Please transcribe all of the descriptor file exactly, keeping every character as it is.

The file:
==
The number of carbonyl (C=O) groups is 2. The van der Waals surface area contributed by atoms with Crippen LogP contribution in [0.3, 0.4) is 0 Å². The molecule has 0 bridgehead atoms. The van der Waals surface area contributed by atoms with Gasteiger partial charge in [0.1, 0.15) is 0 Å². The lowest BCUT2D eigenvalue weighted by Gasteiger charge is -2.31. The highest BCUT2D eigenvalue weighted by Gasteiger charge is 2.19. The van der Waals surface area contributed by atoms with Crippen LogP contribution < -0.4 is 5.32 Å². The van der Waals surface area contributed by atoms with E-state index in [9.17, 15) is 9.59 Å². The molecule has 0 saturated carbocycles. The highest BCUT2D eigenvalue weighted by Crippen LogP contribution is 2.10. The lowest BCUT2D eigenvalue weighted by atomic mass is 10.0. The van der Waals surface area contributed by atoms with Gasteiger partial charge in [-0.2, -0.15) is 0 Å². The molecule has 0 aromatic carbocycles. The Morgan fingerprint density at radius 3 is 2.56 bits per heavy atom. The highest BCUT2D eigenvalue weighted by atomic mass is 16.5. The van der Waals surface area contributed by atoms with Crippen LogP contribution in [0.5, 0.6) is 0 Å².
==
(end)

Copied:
The number of carbonyl (C=O) groups is 2. The van der Waals surface area contributed by atoms with Crippen LogP contribution in [0.3, 0.4) is 0 Å². The molecule has 0 bridgehead atoms. The van der Waals surface area contributed by atoms with Gasteiger partial charge in [0.1, 0.15) is 0 Å². The lowest BCUT2D eigenvalue weighted by Gasteiger charge is -2.31. The highest BCUT2D eigenvalue weighted by Gasteiger charge is 2.19. The van der Waals surface area contributed by atoms with Crippen LogP contribution < -0.4 is 5.32 Å². The van der Waals surface area contributed by atoms with E-state index in [9.17, 15) is 9.59 Å². The molecule has 0 saturated carbocycles. The highest BCUT2D eigenvalue weighted by Crippen LogP contribution is 2.10. The lowest BCUT2D eigenvalue weighted by atomic mass is 10.0. The van der Waals surface area contributed by atoms with Gasteiger partial charge in [-0.2, -0.15) is 0 Å². The molecule has 0 aromatic carbocycles. The Morgan fingerprint density at radius 3 is 2.56 bits per heavy atom. The highest BCUT2D eigenvalue weighted by atomic mass is 16.5. The van der Waals surface area contributed by atoms with Crippen LogP contribution in [0.5, 0.6) is 0 Å².